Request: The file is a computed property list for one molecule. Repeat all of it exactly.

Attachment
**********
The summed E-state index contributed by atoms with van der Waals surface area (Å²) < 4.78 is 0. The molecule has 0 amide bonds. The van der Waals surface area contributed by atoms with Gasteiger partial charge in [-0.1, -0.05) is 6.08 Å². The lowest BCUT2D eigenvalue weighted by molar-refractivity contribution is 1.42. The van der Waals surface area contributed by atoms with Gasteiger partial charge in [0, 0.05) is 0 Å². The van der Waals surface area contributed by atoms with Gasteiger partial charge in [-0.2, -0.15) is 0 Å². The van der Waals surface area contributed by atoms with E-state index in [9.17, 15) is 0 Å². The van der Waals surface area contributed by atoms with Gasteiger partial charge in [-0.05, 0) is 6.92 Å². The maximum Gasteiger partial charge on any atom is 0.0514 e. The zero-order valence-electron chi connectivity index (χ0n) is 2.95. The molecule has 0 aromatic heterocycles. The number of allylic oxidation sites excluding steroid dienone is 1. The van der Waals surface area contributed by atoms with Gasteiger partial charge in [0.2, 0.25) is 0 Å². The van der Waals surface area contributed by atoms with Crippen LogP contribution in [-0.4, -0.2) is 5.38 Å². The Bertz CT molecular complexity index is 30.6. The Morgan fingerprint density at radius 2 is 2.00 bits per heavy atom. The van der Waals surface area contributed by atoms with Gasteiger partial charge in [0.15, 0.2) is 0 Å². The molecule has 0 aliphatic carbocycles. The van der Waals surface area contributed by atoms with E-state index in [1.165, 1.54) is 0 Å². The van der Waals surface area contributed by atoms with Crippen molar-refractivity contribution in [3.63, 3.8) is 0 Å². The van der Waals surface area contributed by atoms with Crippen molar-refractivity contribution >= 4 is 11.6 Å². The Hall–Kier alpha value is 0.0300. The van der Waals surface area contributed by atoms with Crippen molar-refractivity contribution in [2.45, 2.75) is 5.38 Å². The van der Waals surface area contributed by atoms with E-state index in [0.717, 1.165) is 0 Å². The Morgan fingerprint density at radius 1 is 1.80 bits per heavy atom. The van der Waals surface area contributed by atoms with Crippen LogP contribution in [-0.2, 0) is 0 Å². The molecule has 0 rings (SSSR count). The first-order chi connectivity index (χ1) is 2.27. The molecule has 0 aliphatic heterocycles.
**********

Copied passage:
The summed E-state index contributed by atoms with van der Waals surface area (Å²) < 4.78 is 0. The molecule has 0 amide bonds. The van der Waals surface area contributed by atoms with Gasteiger partial charge in [-0.1, -0.05) is 6.08 Å². The lowest BCUT2D eigenvalue weighted by molar-refractivity contribution is 1.42. The van der Waals surface area contributed by atoms with Gasteiger partial charge in [0, 0.05) is 0 Å². The van der Waals surface area contributed by atoms with Gasteiger partial charge in [-0.2, -0.15) is 0 Å². The van der Waals surface area contributed by atoms with E-state index in [9.17, 15) is 0 Å². The van der Waals surface area contributed by atoms with Gasteiger partial charge in [-0.05, 0) is 6.92 Å². The maximum Gasteiger partial charge on any atom is 0.0514 e. The zero-order valence-electron chi connectivity index (χ0n) is 2.95. The molecule has 0 aromatic heterocycles. The number of allylic oxidation sites excluding steroid dienone is 1. The van der Waals surface area contributed by atoms with Gasteiger partial charge in [0.2, 0.25) is 0 Å². The van der Waals surface area contributed by atoms with Crippen LogP contribution in [-0.4, -0.2) is 5.38 Å². The Bertz CT molecular complexity index is 30.6. The Morgan fingerprint density at radius 2 is 2.00 bits per heavy atom. The van der Waals surface area contributed by atoms with Gasteiger partial charge in [0.15, 0.2) is 0 Å². The molecule has 0 aliphatic carbocycles. The van der Waals surface area contributed by atoms with E-state index in [1.165, 1.54) is 0 Å². The van der Waals surface area contributed by atoms with Crippen molar-refractivity contribution in [3.63, 3.8) is 0 Å². The van der Waals surface area contributed by atoms with Crippen molar-refractivity contribution >= 4 is 11.6 Å². The Hall–Kier alpha value is 0.0300. The van der Waals surface area contributed by atoms with Crippen molar-refractivity contribution in [2.45, 2.75) is 5.38 Å². The van der Waals surface area contributed by atoms with E-state index in [0.717, 1.165) is 0 Å². The Morgan fingerprint density at radius 1 is 1.80 bits per heavy atom. The van der Waals surface area contributed by atoms with Crippen LogP contribution in [-0.2, 0) is 0 Å². The molecule has 0 rings (SSSR count). The first-order chi connectivity index (χ1) is 2.27. The molecule has 0 aliphatic heterocycles.